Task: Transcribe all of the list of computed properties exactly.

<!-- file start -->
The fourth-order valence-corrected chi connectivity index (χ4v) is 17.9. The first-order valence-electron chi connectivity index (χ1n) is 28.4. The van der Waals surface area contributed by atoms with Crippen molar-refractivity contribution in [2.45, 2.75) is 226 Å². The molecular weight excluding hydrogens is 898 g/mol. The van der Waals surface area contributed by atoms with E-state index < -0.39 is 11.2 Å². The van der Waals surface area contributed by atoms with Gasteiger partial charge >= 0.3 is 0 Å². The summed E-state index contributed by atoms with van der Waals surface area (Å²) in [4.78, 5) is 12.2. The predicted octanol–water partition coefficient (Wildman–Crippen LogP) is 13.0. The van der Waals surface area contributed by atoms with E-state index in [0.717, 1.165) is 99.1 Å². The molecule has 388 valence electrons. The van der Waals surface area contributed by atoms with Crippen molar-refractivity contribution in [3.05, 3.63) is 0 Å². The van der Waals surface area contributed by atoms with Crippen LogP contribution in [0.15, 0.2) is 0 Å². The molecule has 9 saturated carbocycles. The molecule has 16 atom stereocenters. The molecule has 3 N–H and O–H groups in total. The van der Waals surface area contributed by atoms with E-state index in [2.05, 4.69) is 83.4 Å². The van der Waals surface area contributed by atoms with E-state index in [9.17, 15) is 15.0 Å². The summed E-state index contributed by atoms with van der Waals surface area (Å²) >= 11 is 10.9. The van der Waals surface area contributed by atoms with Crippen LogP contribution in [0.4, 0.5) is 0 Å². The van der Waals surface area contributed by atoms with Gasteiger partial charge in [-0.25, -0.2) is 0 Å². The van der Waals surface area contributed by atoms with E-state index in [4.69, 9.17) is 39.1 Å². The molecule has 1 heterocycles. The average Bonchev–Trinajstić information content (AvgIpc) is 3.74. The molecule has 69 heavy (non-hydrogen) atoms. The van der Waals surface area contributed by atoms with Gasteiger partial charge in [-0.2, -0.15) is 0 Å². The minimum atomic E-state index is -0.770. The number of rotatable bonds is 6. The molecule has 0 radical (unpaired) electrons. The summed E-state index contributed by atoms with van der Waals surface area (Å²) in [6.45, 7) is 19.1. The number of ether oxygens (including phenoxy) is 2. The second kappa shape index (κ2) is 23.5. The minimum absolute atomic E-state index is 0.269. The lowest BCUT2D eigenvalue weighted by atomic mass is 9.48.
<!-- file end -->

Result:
The fourth-order valence-corrected chi connectivity index (χ4v) is 17.9. The first-order valence-electron chi connectivity index (χ1n) is 28.4. The van der Waals surface area contributed by atoms with Crippen molar-refractivity contribution in [2.45, 2.75) is 226 Å². The molecular weight excluding hydrogens is 898 g/mol. The van der Waals surface area contributed by atoms with E-state index < -0.39 is 11.2 Å². The van der Waals surface area contributed by atoms with Gasteiger partial charge >= 0.3 is 0 Å². The summed E-state index contributed by atoms with van der Waals surface area (Å²) in [4.78, 5) is 12.2. The predicted octanol–water partition coefficient (Wildman–Crippen LogP) is 13.0. The van der Waals surface area contributed by atoms with E-state index in [0.717, 1.165) is 99.1 Å². The molecule has 388 valence electrons. The van der Waals surface area contributed by atoms with Crippen molar-refractivity contribution in [3.05, 3.63) is 0 Å². The van der Waals surface area contributed by atoms with Crippen LogP contribution in [0.15, 0.2) is 0 Å². The molecule has 9 saturated carbocycles. The molecule has 16 atom stereocenters. The molecule has 3 N–H and O–H groups in total. The van der Waals surface area contributed by atoms with E-state index in [2.05, 4.69) is 83.4 Å². The van der Waals surface area contributed by atoms with E-state index in [9.17, 15) is 15.0 Å². The summed E-state index contributed by atoms with van der Waals surface area (Å²) >= 11 is 10.9. The van der Waals surface area contributed by atoms with Crippen LogP contribution in [0.4, 0.5) is 0 Å². The van der Waals surface area contributed by atoms with Gasteiger partial charge in [-0.25, -0.2) is 0 Å². The van der Waals surface area contributed by atoms with E-state index in [4.69, 9.17) is 39.1 Å². The molecule has 1 heterocycles. The average Bonchev–Trinajstić information content (AvgIpc) is 3.74. The molecule has 69 heavy (non-hydrogen) atoms. The van der Waals surface area contributed by atoms with Gasteiger partial charge in [-0.2, -0.15) is 0 Å². The minimum atomic E-state index is -0.770. The number of rotatable bonds is 6. The molecule has 0 radical (unpaired) electrons. The summed E-state index contributed by atoms with van der Waals surface area (Å²) in [6.45, 7) is 19.1. The number of ether oxygens (including phenoxy) is 2. The second kappa shape index (κ2) is 23.5. The minimum absolute atomic E-state index is 0.269. The lowest BCUT2D eigenvalue weighted by atomic mass is 9.48.